In a CNN program, pediatricians discussed common mistakes parents of newborns make during the first few months. Parents learn on the job – from trial and error. Use and share these tips from the doctors.
- Wake your baby for a feeding at least every 3-4 hours. Newborn babies should not sleep through the night. While babies typically sleep a lot, they need the breast milk or formula calories for growth. This liquid also keeps the baby from becoming dehydrated. Wake your newborn for nighttime feedings for at least 2 – 3 weeks and until your doctor makes sure your baby is gaining weight.
- Feed your baby on demand. A baby knows when he is hungry and when he is full. As long as your newborn eats at least every 4 hours, feed her when she wants to eat. Breast fed babies typically eat more often than formula-fed babies.
- Avoid crowded places.Your baby's immune system is not as good as it will be in 2 to 3 months. Therefore, newborns are at a greater risk of getting an infection. Some infections may be life-threatening.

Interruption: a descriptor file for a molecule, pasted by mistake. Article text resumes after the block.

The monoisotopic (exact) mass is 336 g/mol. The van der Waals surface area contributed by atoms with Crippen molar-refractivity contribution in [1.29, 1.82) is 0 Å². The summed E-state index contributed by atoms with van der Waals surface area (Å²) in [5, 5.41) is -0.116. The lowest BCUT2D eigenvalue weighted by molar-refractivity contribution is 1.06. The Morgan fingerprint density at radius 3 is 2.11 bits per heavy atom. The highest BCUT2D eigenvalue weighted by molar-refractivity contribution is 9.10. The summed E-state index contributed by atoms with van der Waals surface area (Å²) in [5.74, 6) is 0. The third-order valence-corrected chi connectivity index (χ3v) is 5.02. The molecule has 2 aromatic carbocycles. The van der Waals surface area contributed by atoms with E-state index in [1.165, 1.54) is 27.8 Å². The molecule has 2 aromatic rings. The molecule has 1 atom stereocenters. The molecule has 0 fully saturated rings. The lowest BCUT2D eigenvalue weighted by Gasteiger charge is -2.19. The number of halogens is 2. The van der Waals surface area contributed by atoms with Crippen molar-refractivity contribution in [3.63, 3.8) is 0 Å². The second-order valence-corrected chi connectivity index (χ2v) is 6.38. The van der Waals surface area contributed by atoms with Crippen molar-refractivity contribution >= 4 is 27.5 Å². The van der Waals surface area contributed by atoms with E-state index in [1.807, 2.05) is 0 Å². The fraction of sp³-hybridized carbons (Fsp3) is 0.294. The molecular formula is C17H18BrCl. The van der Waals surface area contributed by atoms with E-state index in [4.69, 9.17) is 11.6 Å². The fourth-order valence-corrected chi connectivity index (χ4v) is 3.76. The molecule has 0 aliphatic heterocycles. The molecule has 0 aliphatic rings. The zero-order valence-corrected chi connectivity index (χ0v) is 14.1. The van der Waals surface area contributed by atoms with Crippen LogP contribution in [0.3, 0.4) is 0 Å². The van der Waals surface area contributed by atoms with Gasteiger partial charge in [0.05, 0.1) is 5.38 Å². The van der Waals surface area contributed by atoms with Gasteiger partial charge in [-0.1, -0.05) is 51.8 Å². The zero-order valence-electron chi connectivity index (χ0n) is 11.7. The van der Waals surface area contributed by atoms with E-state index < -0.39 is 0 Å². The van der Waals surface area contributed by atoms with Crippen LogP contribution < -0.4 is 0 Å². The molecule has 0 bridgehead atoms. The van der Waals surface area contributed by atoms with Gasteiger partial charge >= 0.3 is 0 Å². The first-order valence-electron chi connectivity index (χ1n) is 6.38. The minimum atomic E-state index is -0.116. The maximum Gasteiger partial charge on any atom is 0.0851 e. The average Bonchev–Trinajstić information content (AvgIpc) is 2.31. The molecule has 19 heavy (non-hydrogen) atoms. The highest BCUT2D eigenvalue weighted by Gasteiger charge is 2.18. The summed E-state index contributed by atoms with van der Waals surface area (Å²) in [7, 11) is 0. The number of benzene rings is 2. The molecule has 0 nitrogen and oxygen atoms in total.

- Trust your instincts as a parent. Do not worry about what well-meaning family and friends say. If you think something is wrong with your baby, call your doctor or seek medical care.
- Go on outings.Do not stay cooped up at home 24 hours a day, 7 days a week. While you do not want to take your baby to crowded places, it is still good for you and your baby to get out of the house. Go for daily walks. Make trips to the store when it is not crowded.
- Put your baby to sleep on her back.This is the best way to avoid Sudden Infant Death Syndrome (SIDS).
- Get your baby vaccinated against childhood diseases.Talk to your baby's doctor if you have concerns. The Center for Disease Control and American Academy of Pediatrics recommend that babies be immunized. (See www.parenthelpline.org, Health and Safety, for an immunization schedule.)
- Take your newborn to a doctor if he has a fever. Newborns with a fever need medical attention.
You and your baby will soon get to know each other. Hold, cuddle, talk, play and love your baby. Go to her when she cries. You will learn how to meet her needs, and she will learn to trust that you are there for her.
Submitted by Parent Help Line and St. John's Children's Hospital.
Call the Parent Help Line. Help is just a phone call away. 1-217-544-5808 or 1-888-727-5889, 10 a.m. to 10 p.m., 7 days a week. Or visit www.parenthelpline.org.